• Open Access

Deviation of innate circadian period from 24 h reduces longevity in mice

Authors

  • Sergiy Libert,

    1. Paul F. Glenn Laboratory, Department of Biology, Massachusetts Institute of Technology, Cambridge, MA 02139, USA
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  • Michael S. Bonkowski,

    1. Paul F. Glenn Laboratory, Department of Biology, Massachusetts Institute of Technology, Cambridge, MA 02139, USA
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  • Kelli Pointer,

    1. Paul F. Glenn Laboratory, Department of Biology, Massachusetts Institute of Technology, Cambridge, MA 02139, USA
    2. School of Medicine and Public Health, University of Wisconsin, Madison, WI 53705, USA
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  • Scott D. Pletcher,

    1. Department of Molecular and Integrative Physiology and Geriatrics Center, University of Michigan, Ann Arbor, MI 48109, USA
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  • Leonard Guarente

    1. Paul F. Glenn Laboratory, Department of Biology, Massachusetts Institute of Technology, Cambridge, MA 02139, USA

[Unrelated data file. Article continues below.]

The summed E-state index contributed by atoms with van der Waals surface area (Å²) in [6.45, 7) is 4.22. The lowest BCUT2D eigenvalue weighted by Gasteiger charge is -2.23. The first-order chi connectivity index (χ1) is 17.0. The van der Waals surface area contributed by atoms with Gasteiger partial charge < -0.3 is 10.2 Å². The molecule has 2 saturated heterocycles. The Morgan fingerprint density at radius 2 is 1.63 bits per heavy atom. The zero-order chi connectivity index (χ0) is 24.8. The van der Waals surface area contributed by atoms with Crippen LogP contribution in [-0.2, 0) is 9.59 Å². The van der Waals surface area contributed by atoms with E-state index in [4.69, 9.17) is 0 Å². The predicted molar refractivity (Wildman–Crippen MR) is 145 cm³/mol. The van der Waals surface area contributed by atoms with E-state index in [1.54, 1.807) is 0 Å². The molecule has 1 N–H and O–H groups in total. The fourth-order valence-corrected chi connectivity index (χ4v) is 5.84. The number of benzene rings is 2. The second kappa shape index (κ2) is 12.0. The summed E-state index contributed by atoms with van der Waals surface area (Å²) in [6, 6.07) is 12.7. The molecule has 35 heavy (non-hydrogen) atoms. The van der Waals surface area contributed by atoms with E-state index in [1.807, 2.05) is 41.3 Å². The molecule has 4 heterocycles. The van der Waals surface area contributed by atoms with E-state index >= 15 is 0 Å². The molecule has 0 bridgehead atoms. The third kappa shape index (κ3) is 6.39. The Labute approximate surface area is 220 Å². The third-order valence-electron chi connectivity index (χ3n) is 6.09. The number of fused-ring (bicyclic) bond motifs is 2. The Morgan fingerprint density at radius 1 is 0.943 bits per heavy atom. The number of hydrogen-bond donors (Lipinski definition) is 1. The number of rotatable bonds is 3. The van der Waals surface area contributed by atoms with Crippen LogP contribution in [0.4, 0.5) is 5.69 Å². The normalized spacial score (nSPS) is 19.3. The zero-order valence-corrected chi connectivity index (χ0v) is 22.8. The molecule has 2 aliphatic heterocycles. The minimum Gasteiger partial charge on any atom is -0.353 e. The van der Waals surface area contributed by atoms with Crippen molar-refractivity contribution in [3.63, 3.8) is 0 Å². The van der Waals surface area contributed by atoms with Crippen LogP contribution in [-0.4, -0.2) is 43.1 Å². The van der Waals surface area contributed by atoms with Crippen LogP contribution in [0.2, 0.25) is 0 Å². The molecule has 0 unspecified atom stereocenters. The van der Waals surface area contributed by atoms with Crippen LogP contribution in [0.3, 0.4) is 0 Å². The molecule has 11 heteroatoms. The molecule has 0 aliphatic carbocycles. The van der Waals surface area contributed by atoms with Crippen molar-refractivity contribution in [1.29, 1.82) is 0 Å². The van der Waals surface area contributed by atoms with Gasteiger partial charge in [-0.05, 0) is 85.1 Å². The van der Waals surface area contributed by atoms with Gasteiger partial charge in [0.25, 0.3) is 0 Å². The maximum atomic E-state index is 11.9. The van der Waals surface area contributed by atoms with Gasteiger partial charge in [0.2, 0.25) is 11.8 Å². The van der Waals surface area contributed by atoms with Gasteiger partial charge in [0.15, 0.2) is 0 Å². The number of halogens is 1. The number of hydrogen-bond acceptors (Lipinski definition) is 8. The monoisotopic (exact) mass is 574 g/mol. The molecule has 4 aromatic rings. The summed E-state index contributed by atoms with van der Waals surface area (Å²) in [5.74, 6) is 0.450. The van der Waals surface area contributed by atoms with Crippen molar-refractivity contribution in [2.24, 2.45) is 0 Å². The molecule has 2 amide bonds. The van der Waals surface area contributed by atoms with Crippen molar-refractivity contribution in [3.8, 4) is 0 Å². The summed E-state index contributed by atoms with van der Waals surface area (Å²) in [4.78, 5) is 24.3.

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Leonard Guarente, Paul F. Glenn Laboratory, Department of Biology, Massachusetts Institute of Technology, Cambridge, MA 02139, USA. Tel.: 617 253 6965; fax: 617 253 8699; e-mail: leng@mit.edu

Summary

The variation of individual life spans, even in highly inbred cohorts of animals and under strictly controlled environmental conditions, is substantial and not well understood. This variation in part could be due to epigenetic variation, which later affects the animal’s physiology and ultimately longevity. Identification of the physiological properties that impact health and life span is crucial for longevity research and the development of anti-aging therapies. Here, we measured individual circadian and metabolic characteristics in a cohort of inbred F1 hybrid mice and correlated these parameters to their life spans. We found that mice with innate circadian periods close to 24 h (revealed during 30 days of housing in total darkness) enjoyed nearly 20% longer life spans than their littermates, which had shorter or longer innate circadian periods. These findings show that maintenance of a 24-h intrinsic circadian period is a positive predictor of longevity. Our data suggest that circadian period may be used to predict individual longevity and that processes that control innate circadian period affect aging.

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